FINISHING - Page 86.

January 18, 2005:  FedEx delivered my box of avionics from Van's.  The easiest thing to mount was the GI-106 unit in the panel below the Dynon display.  I had to go to Ace Hardware around 7 PM to get the 6x32x1" mounting screws for it since I did not have any that size in my hardware bins.  I must admit, the panel is looking good at last!  I also got a few goodies from Spruce for use later, and I bought some nylon washers to insulate the microphone and headphone jacks from the panel as needed to minimize noise pickup in the audio.  The audio panel will be the only ground point for the audio system.  I will put in a good ground wire from the CD/Tape player to the audio panel to insure that it is quiet of any ignition noise also.

Next comes the radio stack and making room for the COM/NAV radio and the future.  This is my first planned cut in the back panel to clear the Garmin AT SL-30 basket and wiring harness.  Yes, I know I have it in backwards, but the idea was to find out just how much of a hole would be needed in the bulkhead back there.  You can see I have already been there with my fat Sharpie marking pen.

After some work with my unibit to put in the corner holes, then much hand-nibbling of aluminum, filing, and deburring -- this is the result.  I realized that it would be easier to work this bulkhead over now than after the airplane if fully assembled.  I have pretty much planned access for the future, whatever the panel may get.  That throttle quadrant looks so "sad" like that hanging down.

Back on the vise, the panel frame is going to get more side plates for the radio stack.  I have just put on the first #6 platenut for the SL-30 radio basket, and drilled the other holes which will get platenuts.  I moved the band saw out of the way to open up the work area.

Here is where I called it quits around midnight tonight.  The radar transponder basket and the SL-30 Nav/Com basket are installed at the bottom of the stack.   The audio panel will be positioned tomorrow night.  The open rack space measures 4 and 13/16 inches between the audio at the top and the Nav/Com radio.  The audio basket is clamped in place for now, and may be moved down when I know what I can put in the available space.  The Garmin GNS-480 only needs 3.25" of space and I have 4.68" of rack space.

I had to redress the ends of both the RG-400 coaxial cables at the back of the SL-30 basket.  They were not secured very well and the cable on the COM side fell out.  Later the NAV cable loosened up and twisted, but did not drop out like the first one.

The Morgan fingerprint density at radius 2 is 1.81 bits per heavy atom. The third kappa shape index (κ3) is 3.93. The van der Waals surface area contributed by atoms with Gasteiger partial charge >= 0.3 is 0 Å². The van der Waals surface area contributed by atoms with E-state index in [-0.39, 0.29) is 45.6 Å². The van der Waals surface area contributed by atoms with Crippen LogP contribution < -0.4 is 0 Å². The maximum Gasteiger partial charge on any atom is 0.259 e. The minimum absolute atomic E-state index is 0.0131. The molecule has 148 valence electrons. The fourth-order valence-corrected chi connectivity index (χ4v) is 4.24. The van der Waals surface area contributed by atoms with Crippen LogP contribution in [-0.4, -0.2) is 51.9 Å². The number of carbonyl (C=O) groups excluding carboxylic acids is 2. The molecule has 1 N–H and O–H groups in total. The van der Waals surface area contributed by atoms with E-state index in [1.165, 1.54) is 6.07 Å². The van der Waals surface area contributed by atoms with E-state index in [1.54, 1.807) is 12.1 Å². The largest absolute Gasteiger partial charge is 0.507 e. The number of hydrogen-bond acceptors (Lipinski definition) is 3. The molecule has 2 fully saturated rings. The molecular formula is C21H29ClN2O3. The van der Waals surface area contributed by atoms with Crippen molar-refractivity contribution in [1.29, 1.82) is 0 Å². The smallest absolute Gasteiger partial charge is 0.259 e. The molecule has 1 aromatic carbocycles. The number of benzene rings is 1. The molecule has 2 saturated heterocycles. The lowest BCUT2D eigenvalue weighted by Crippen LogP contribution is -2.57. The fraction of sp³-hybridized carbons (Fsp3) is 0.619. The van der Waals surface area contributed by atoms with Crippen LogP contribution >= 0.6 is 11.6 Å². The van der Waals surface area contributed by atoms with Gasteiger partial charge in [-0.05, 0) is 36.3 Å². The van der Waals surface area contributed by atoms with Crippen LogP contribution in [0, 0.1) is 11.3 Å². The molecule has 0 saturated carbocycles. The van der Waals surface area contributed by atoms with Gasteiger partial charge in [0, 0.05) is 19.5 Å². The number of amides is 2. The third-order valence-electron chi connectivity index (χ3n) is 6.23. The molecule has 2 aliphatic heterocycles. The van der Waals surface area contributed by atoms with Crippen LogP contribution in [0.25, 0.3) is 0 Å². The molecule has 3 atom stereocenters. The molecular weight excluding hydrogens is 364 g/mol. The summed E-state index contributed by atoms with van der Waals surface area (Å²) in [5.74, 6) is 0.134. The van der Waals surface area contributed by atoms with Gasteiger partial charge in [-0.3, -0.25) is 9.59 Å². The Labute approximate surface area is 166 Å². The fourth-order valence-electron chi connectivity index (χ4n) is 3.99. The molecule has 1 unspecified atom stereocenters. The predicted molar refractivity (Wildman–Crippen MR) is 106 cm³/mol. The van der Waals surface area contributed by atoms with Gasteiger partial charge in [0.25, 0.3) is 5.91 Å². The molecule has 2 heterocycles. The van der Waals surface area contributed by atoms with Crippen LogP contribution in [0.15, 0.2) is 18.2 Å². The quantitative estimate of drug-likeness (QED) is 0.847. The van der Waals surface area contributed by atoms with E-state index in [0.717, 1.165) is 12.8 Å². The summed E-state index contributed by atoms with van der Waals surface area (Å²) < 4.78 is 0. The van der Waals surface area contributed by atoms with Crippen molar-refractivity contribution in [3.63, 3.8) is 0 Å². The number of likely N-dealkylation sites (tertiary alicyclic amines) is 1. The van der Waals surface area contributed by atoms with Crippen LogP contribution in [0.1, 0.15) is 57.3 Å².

The goal for the next session is to get the audio basket in the "right place" and get the dimensions of the blank panel at the top of the stack for later fabrication.  If you look closely in the photo above, you can see a notch that I cut at the top left corner of the radio stack to clear the GPS data/power cable and small GPS antenna coaxial cable.  The blank panel will have a similar notch in it at that location and go all the way to the top of the panel frame in the center stack area.

January 19, 2005:  Just one picture for you tonight.  I reworked the stack after measuring the available space and what I might want to put in that space.  I am still looking at the Garmin GNS-480 GPS w/ WAAS, ILS, COM package for the "future" to give me two COM radios, and dual NAV units.   Rather than put a second GI-106 unit in the panel, I would just switch it to the GNS-480 since the SL-30 has a digital readout of the VOR radial directly on its face.   The SL-30 can do ILS only at airports with a true ILS system installed.  The GNS-480 can do an ILS at any airport with a published GPS approach, and at all the airports with standard ILS installations.  I will see about putting the SL-30 in the COM2 location of the audio panel NOW instead of later.

Remember the "road sign"? It's back and will be pressed into service at last.  This time, I will leave the orange stuff on the "back side" of the blank panel I will cut from it for use above the audio panel.  It could become the home of future switches, lights, etc.  Add 3.2 hours to the log book for the rework of the panel and the slow, sometimes frustrating use of a Phillips screwdriver in the tight space of the audio basket.  Part of that time was used replacing the scrap metal aluminum plate that I thought would be OK on the top right side of the mounting rails.  Then of course, I had to re-install the platenuts on the aluminum plate to hold the 6-32 screws that actually secure the baskets. 

I have also been thinking of a better way to mount my microphone and headphone jacks for future easy panel removal, etc.  More about that later.

January 20, 2005:  I got a package from Flightline Interiors containing firewall insulation material and some fabric samples for the interior.  I am leaning toward the Caribbean Blue for the upholstery trim color, and the Pewter 118 gray for the main fabric color.   The paint on the panel and the canopy rails is a Pewter enamel color.  In case you cannot read the labels due to screen or image resolution, the BLUE choice is the top right swatch on the LEFT page.  The Pewter gray fabric is the swatch on the RIGHT page, second row from the bottom, LEFT end near the fold of the page.

January 20th continues on Page 87!

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